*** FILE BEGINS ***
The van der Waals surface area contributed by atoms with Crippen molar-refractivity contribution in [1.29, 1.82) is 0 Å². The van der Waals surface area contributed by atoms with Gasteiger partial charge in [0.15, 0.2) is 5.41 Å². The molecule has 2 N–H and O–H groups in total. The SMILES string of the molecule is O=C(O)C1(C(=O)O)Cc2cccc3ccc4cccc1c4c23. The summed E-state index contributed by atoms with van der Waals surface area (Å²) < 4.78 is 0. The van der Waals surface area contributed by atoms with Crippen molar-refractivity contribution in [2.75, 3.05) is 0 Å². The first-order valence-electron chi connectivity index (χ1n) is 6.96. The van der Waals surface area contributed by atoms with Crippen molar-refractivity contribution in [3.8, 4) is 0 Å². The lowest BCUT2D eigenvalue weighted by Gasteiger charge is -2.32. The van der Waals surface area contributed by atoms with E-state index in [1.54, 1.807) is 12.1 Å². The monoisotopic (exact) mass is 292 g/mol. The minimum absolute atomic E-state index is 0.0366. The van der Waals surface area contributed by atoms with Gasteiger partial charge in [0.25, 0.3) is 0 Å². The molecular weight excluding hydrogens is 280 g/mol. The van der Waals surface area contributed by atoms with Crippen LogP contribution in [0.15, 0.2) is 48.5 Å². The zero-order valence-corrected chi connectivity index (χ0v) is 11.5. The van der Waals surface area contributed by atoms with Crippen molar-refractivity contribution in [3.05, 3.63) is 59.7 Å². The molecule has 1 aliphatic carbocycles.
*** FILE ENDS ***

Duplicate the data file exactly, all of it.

The van der Waals surface area contributed by atoms with Crippen molar-refractivity contribution in [1.29, 1.82) is 0 Å². The van der Waals surface area contributed by atoms with Gasteiger partial charge in [0.15, 0.2) is 5.41 Å². The molecule has 2 N–H and O–H groups in total. The SMILES string of the molecule is O=C(O)C1(C(=O)O)Cc2cccc3ccc4cccc1c4c23. The summed E-state index contributed by atoms with van der Waals surface area (Å²) < 4.78 is 0. The van der Waals surface area contributed by atoms with Crippen molar-refractivity contribution in [2.75, 3.05) is 0 Å². The first-order valence-electron chi connectivity index (χ1n) is 6.96. The van der Waals surface area contributed by atoms with Crippen molar-refractivity contribution in [3.8, 4) is 0 Å². The lowest BCUT2D eigenvalue weighted by Gasteiger charge is -2.32. The van der Waals surface area contributed by atoms with E-state index in [1.54, 1.807) is 12.1 Å². The monoisotopic (exact) mass is 292 g/mol. The minimum absolute atomic E-state index is 0.0366. The van der Waals surface area contributed by atoms with Gasteiger partial charge in [0.25, 0.3) is 0 Å². The molecular weight excluding hydrogens is 280 g/mol. The van der Waals surface area contributed by atoms with Crippen LogP contribution in [0.15, 0.2) is 48.5 Å². The zero-order valence-corrected chi connectivity index (χ0v) is 11.5. The van der Waals surface area contributed by atoms with Crippen molar-refractivity contribution in [3.05, 3.63) is 59.7 Å². The molecule has 1 aliphatic carbocycles.